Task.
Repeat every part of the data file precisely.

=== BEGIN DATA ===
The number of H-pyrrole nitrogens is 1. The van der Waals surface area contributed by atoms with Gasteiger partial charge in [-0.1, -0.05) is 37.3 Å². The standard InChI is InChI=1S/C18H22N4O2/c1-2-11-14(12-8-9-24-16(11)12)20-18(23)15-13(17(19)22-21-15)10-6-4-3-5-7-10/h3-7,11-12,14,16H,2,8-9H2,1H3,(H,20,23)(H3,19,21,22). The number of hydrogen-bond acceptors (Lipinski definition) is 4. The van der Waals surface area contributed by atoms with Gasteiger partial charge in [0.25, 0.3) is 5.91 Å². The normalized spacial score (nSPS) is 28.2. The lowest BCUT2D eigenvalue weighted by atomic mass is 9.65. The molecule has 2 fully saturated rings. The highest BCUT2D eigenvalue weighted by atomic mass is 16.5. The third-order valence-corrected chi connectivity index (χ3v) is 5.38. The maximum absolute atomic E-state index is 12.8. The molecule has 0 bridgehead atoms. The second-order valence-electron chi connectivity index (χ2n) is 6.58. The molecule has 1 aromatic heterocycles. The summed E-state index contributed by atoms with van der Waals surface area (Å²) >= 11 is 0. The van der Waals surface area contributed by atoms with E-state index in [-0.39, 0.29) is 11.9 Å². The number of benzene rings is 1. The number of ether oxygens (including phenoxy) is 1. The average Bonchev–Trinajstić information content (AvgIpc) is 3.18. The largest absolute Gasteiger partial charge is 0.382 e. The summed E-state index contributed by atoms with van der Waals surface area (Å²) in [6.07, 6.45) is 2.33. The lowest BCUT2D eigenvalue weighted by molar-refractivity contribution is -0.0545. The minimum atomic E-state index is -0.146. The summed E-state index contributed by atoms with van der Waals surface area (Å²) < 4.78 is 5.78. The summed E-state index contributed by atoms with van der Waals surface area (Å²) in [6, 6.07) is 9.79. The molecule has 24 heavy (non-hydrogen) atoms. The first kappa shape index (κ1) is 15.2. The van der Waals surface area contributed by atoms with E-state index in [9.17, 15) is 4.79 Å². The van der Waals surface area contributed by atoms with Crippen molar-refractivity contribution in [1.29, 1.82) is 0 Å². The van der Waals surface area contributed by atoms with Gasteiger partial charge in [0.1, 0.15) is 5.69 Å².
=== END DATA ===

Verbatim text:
The number of H-pyrrole nitrogens is 1. The van der Waals surface area contributed by atoms with Gasteiger partial charge in [-0.1, -0.05) is 37.3 Å². The standard InChI is InChI=1S/C18H22N4O2/c1-2-11-14(12-8-9-24-16(11)12)20-18(23)15-13(17(19)22-21-15)10-6-4-3-5-7-10/h3-7,11-12,14,16H,2,8-9H2,1H3,(H,20,23)(H3,19,21,22). The number of hydrogen-bond acceptors (Lipinski definition) is 4. The van der Waals surface area contributed by atoms with Gasteiger partial charge in [0.25, 0.3) is 5.91 Å². The normalized spacial score (nSPS) is 28.2. The lowest BCUT2D eigenvalue weighted by atomic mass is 9.65. The molecule has 2 fully saturated rings. The highest BCUT2D eigenvalue weighted by atomic mass is 16.5. The third-order valence-corrected chi connectivity index (χ3v) is 5.38. The maximum absolute atomic E-state index is 12.8. The molecule has 0 bridgehead atoms. The second-order valence-electron chi connectivity index (χ2n) is 6.58. The molecule has 1 aromatic heterocycles. The summed E-state index contributed by atoms with van der Waals surface area (Å²) >= 11 is 0. The van der Waals surface area contributed by atoms with E-state index in [-0.39, 0.29) is 11.9 Å². The number of benzene rings is 1. The number of ether oxygens (including phenoxy) is 1. The average Bonchev–Trinajstić information content (AvgIpc) is 3.18. The largest absolute Gasteiger partial charge is 0.382 e. The summed E-state index contributed by atoms with van der Waals surface area (Å²) in [6.07, 6.45) is 2.33. The lowest BCUT2D eigenvalue weighted by molar-refractivity contribution is -0.0545. The minimum atomic E-state index is -0.146. The summed E-state index contributed by atoms with van der Waals surface area (Å²) < 4.78 is 5.78. The summed E-state index contributed by atoms with van der Waals surface area (Å²) in [6, 6.07) is 9.79. The molecule has 24 heavy (non-hydrogen) atoms. The first kappa shape index (κ1) is 15.2. The van der Waals surface area contributed by atoms with E-state index in [9.17, 15) is 4.79 Å². The van der Waals surface area contributed by atoms with Crippen molar-refractivity contribution in [1.29, 1.82) is 0 Å². The van der Waals surface area contributed by atoms with Gasteiger partial charge in [0.1, 0.15) is 5.69 Å².